TCS Daily

Doctors Without Economics

By James K. Glassman - October 30, 2003 12:00 AM

While the WTO's ministerial meeting in Cancun in September failed to make progress on lowering trade barriers in agriculture, the conference wasn't a total flop. All 148 member-countries of the World Trade Organization agreed to a plan to provide emergency patented medicines to the poorest countries.


The deal was two years in the making, and it was widely hailed, significantly by African nations ravaged by HIV/AIDS and by the World Health Organization.


But the reaction was not so favorable among officials of non-governmental organizations (NGOs) and other activists in richer nations. On Oct. 13, Naomi Klein, writing in The Guardian, said that the deal requires "countries wanting to import generics [to] jump through multiple hoops to prove they are truly in need" -- which may be "why U.S. trade representative Robert Zoellick praised the agreement."


Then she accused the Bush Administration, which pledged to offer an unprecedented $15 billion for AIDS relief in Africa and the Caribbean, with trying to "sabotage" the Cancun deal -- which Klein doesn't like anyway.


But political editorialists are one thing. NGOs with reputations for sacrifice and diligence are something else entirely.




It's hard to think of a worthier cause than Doctors Without Borders, which has sent 15,000 volunteer M.D.s and other medical professions into dangerous war and epidemic zones to bring care to the poor in 80 countries. Currently, for example, the organization, usually known by its French name, Medecins Sans Frontieres, or MSF, has dispatched staff to fight a cholera outbreak in the Democratic Republic of the Congo, to help flood victims in Pakistan and to bring life-saving supplies to war-ravaged Liberia. The head of MSF's medical mission to Dagestan, in the former Soviet Union, was kidnapped by gunmen a year ago and is still missing.


But lately, MSF has been playing another role -- one that seems violently at odds with its merciful missions around the world. In Cancun, MSF was the most vocal opponent of the agreement to get patented drugs to poor countries, and the group continues to attack the deal vigorously on its website.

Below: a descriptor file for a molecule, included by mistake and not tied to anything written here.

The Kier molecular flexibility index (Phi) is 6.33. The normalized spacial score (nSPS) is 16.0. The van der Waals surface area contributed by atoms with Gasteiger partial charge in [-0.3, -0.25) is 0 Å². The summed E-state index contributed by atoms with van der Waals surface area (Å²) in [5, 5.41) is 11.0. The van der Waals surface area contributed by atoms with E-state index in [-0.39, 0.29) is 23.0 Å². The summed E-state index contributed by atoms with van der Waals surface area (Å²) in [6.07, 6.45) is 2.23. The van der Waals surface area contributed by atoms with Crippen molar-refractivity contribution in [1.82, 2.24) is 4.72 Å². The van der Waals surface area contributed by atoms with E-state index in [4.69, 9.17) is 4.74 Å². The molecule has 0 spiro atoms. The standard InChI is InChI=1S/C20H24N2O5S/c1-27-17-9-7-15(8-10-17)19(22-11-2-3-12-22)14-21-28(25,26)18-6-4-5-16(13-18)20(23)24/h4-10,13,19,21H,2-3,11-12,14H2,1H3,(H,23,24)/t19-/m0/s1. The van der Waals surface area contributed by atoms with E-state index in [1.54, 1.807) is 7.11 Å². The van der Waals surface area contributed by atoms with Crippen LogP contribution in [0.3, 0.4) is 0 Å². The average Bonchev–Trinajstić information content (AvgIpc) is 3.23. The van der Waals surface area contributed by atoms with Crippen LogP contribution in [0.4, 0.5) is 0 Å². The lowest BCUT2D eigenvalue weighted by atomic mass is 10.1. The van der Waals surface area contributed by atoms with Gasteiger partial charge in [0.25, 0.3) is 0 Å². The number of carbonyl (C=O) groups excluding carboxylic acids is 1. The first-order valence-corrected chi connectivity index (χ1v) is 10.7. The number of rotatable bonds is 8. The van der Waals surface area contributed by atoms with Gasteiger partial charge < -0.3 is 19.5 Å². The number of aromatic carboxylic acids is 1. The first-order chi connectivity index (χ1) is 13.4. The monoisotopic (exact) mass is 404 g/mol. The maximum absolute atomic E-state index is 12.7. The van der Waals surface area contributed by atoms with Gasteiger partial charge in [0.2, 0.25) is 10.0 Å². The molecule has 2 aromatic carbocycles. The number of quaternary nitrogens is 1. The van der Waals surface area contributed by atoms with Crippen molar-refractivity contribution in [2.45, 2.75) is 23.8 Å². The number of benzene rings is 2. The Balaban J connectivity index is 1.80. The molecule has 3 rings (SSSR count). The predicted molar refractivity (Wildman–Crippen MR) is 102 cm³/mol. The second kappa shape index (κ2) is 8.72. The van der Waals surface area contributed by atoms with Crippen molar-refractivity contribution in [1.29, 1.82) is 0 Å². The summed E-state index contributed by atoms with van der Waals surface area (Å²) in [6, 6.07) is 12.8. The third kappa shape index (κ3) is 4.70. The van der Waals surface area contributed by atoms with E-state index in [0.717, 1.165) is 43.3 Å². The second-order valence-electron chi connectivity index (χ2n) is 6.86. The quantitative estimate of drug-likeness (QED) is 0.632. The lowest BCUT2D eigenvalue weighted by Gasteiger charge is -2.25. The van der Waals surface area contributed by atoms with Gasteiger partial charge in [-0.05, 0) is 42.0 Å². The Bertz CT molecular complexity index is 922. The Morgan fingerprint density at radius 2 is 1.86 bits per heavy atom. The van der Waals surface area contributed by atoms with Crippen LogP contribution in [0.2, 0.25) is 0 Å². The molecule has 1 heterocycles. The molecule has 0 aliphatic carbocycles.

MSF's language is inflammatory, its claims inaccurate. For example, MSF said in a joint statement with another non-governmental organization, Oxfam: "The deal is disastrous.... It may not work at all... [It] offers little comfort for poor patients."


Ellen t'Hoen, the MSF official who heads the Globalization Project of the Campaign for Access to Essential Medicines, says that the drug agreement "was designed to offer comfort to the U.S. and the Western pharmaceutical industry. Unfortunately, it offers little comfort for poor patients. Global patent rules will continue to drive up the price of medicines."


...Sans Economics


Curious about the economics of such rhetoric, we decided to attend an MSF press conference during the WTO meeting on the drug agreement, which is part of TRIPS, for Trade Related Aspects of Intellectual Property Rights. The deal that was struck in Geneva in August and then ratified unanimously in Cancun.


Drug companies in developing countries will have the right to produce the patented drugs of other companies and sell them at low prices if a national health emergency (such as the AIDS epidemic) is threatening their own sick citizens or those of other poor countries. In other words, Western pharmaceutical firms, most of them based in the U.S., will give up their intellectual-property rights in order to get drugs inexpensively to sick people in poor nations.


The agreement tries to protect these research-drug firms by forbidding the export of these emergency drugs from developing countries back to developed richer countries. The Western drug companies are taking a risk. The Hindu Business Line, an online Indian daily, recently noted that "the danger is clearly there that cheap drugs manufactured by companies in countries such as India and Brazil are liable to find their way into markets serviced by the patent-companies themselves."


The agreement was a Solomonic solution to an immensely difficult problem -- one which, though extraneous to the critical trade issues the WTO faces, threatened to derail the talks. (As it turned out, they were derailed anyway.) Instead, a deal was made before the delegates even arrived. It was warmly embraced, especially by the Africans who will benefit from it most. For example, Amina Mohamed, ambassador to the WTO from Kenya, told the Globe and Mail of Canada, "It's...especially good news for the people of Africa, who so desperately need access to affordable medicine."